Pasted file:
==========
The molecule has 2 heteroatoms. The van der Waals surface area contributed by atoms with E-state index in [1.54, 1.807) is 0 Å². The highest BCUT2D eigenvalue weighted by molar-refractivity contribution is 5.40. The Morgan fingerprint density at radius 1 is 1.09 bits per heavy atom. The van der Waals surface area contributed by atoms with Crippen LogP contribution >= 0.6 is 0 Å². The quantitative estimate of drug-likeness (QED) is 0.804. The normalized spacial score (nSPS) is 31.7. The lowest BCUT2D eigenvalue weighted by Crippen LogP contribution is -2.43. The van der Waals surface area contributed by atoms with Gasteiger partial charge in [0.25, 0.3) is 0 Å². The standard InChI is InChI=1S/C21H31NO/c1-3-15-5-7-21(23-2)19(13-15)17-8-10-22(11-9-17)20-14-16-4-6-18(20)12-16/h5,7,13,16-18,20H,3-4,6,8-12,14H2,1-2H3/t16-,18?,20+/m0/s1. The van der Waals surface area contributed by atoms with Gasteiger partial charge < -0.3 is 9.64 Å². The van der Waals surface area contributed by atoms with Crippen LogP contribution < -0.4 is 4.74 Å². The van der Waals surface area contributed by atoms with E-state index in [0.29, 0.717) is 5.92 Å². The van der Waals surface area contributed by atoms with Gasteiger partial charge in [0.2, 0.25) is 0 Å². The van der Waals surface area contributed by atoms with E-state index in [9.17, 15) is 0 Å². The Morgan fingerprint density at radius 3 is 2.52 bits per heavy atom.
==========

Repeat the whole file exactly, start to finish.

The molecule has 2 heteroatoms. The van der Waals surface area contributed by atoms with E-state index in [1.54, 1.807) is 0 Å². The highest BCUT2D eigenvalue weighted by molar-refractivity contribution is 5.40. The Morgan fingerprint density at radius 1 is 1.09 bits per heavy atom. The van der Waals surface area contributed by atoms with Crippen LogP contribution >= 0.6 is 0 Å². The quantitative estimate of drug-likeness (QED) is 0.804. The normalized spacial score (nSPS) is 31.7. The lowest BCUT2D eigenvalue weighted by Crippen LogP contribution is -2.43. The van der Waals surface area contributed by atoms with Gasteiger partial charge in [0.25, 0.3) is 0 Å². The standard InChI is InChI=1S/C21H31NO/c1-3-15-5-7-21(23-2)19(13-15)17-8-10-22(11-9-17)20-14-16-4-6-18(20)12-16/h5,7,13,16-18,20H,3-4,6,8-12,14H2,1-2H3/t16-,18?,20+/m0/s1. The van der Waals surface area contributed by atoms with Gasteiger partial charge < -0.3 is 9.64 Å². The van der Waals surface area contributed by atoms with Crippen LogP contribution < -0.4 is 4.74 Å². The van der Waals surface area contributed by atoms with E-state index in [0.29, 0.717) is 5.92 Å². The van der Waals surface area contributed by atoms with Gasteiger partial charge in [0.2, 0.25) is 0 Å². The van der Waals surface area contributed by atoms with E-state index in [9.17, 15) is 0 Å². The Morgan fingerprint density at radius 3 is 2.52 bits per heavy atom.